Your Go-To Guide To Managing Finances As A New Freelancer

From budgeting to retirement planning, here’s what you need to know about your finances as a freelancer.

Beginning your career as a freelancer is nothing short of exciting. As your own boss, you have so much flexibility over your schedule and how you want to approach your work. With that flexibility, though, comes some variation in how you are paid. Plus, working as a freelancer also means that you’re now responsible for paying taxes, getting insurance, and planning for retirement. 

As a new freelancer, the changes in your situation can feel a bit overwhelming. As you work to understand all of your new obligations, you will have a better handle on how to approach all elements of your finances.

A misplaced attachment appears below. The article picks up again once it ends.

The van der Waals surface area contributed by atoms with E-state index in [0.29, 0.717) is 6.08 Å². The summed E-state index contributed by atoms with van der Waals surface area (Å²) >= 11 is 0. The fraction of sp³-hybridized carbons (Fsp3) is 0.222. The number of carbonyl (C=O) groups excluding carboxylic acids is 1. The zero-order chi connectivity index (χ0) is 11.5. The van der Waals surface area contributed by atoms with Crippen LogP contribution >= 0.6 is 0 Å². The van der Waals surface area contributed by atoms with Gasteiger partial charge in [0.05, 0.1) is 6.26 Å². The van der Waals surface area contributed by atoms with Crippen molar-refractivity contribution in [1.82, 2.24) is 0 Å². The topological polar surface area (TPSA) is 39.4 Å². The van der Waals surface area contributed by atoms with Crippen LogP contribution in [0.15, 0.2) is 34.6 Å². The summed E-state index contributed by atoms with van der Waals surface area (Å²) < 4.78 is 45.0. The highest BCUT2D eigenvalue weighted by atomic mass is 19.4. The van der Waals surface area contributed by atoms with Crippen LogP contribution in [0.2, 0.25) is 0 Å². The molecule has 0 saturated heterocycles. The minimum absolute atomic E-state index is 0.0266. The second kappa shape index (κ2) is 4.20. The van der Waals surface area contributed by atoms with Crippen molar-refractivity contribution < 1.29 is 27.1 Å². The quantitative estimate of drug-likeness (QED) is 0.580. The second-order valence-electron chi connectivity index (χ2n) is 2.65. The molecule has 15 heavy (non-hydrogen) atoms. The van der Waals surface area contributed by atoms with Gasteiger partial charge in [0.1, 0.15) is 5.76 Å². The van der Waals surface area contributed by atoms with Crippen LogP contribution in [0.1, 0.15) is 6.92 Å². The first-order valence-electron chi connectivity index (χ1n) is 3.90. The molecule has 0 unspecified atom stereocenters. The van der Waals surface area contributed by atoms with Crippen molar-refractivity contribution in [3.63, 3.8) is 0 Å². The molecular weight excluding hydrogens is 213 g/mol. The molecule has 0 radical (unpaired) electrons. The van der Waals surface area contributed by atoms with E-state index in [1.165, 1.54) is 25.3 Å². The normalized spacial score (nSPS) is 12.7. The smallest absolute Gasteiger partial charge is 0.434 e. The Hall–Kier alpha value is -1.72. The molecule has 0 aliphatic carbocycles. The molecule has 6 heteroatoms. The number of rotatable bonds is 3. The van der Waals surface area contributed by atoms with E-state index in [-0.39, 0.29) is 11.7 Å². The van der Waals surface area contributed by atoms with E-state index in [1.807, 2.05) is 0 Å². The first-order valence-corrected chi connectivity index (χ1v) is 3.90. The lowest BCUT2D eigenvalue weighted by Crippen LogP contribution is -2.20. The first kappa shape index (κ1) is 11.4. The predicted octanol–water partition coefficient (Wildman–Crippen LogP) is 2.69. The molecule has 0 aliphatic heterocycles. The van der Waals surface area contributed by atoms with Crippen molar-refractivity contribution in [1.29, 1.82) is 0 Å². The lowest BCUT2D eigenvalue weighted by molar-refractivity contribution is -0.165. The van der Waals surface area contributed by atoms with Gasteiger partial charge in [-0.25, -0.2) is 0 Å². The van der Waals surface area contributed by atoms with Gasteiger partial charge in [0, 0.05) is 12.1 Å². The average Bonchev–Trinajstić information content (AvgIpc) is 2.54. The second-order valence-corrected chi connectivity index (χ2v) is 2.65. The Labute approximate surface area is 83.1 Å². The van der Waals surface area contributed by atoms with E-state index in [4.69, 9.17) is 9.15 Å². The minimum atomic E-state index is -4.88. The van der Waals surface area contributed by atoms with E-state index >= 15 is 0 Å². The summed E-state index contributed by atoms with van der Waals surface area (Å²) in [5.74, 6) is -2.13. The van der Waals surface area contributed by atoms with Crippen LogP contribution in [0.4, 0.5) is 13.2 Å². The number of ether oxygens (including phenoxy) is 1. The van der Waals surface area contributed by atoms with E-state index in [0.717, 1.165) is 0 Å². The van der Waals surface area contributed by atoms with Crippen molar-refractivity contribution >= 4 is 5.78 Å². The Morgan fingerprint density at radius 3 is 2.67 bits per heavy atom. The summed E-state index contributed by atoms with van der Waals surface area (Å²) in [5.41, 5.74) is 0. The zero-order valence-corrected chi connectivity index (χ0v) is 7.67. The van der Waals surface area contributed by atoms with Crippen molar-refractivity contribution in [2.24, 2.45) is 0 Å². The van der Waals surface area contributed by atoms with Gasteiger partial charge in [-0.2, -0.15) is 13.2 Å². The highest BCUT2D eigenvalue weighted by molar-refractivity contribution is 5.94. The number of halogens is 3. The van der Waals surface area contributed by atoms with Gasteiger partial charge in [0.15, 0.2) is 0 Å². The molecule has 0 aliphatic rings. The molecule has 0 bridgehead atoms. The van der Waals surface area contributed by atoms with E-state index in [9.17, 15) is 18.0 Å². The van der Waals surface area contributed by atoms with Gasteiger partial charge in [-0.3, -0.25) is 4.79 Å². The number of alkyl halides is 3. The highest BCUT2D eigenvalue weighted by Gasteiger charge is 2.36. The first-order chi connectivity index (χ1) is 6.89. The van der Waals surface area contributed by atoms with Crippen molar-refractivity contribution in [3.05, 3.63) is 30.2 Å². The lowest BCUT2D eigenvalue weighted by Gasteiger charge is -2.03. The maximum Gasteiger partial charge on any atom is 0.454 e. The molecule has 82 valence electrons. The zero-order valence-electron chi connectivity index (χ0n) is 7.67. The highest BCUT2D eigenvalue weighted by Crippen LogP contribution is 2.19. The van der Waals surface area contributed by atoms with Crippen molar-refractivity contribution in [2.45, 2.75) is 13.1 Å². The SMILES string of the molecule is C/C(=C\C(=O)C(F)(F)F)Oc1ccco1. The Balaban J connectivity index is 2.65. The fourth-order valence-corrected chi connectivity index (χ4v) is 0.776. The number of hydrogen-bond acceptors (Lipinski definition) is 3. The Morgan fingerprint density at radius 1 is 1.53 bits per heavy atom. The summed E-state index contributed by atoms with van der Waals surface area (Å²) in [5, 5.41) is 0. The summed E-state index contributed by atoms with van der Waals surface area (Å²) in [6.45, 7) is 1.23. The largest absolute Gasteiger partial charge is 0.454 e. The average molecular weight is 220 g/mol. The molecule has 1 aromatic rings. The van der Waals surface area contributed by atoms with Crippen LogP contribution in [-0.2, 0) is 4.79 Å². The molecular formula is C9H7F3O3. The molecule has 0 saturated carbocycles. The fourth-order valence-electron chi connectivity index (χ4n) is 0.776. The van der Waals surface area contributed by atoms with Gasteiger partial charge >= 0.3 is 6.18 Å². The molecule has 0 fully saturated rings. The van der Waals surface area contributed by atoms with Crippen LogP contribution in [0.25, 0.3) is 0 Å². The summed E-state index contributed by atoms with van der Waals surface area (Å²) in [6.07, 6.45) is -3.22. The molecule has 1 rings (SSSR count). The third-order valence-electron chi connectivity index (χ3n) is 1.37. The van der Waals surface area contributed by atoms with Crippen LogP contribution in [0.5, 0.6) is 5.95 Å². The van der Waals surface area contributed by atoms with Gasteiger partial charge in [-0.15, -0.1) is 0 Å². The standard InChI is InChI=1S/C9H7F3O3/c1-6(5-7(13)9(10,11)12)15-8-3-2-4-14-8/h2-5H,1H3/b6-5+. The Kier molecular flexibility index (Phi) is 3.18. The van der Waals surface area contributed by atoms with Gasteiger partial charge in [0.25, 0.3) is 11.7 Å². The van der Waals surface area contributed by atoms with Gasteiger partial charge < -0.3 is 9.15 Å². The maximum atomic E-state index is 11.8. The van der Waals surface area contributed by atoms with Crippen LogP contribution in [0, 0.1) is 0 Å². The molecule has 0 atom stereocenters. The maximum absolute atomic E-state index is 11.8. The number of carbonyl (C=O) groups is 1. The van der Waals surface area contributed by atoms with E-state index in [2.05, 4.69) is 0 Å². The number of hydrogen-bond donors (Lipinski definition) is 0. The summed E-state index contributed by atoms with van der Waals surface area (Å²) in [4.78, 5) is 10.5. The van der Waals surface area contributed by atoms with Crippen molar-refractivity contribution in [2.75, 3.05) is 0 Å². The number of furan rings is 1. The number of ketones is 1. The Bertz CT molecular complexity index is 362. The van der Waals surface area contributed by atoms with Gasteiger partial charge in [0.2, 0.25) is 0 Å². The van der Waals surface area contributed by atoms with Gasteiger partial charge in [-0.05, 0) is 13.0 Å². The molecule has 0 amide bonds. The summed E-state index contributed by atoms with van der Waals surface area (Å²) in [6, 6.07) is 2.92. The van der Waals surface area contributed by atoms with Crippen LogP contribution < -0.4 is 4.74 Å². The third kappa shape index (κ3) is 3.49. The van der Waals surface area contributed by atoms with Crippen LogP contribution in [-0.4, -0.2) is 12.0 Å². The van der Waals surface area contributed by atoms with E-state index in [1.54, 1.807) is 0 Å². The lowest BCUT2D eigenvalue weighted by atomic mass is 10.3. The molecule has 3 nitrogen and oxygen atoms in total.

Keep your budget to help you navigate the ebb and flow of freelance income

Budgeting as a freelancer can be tricky, especially if you are just starting out. Freelancing gives you a great deal of freedom over your schedule, but with that freedom comes a bit of unpredictability of work. The ebbs and flows of freelance work can make it difficult to budget your money and add to your savings. 

As a freelancer, traditional budgets are sometimes hard to follow. But, there are ways to work around that so you can take better control of your finances. 

How to create a budget as a freelancer

When budgeting as a freelancer, you can begin to follow a traditional budgeting structure with a few tweaks. Because your income is expected to be varied from month to month, it’s not necessarily a perfect solution, but it can help you get a baseline understanding of how much you’re earning and spending.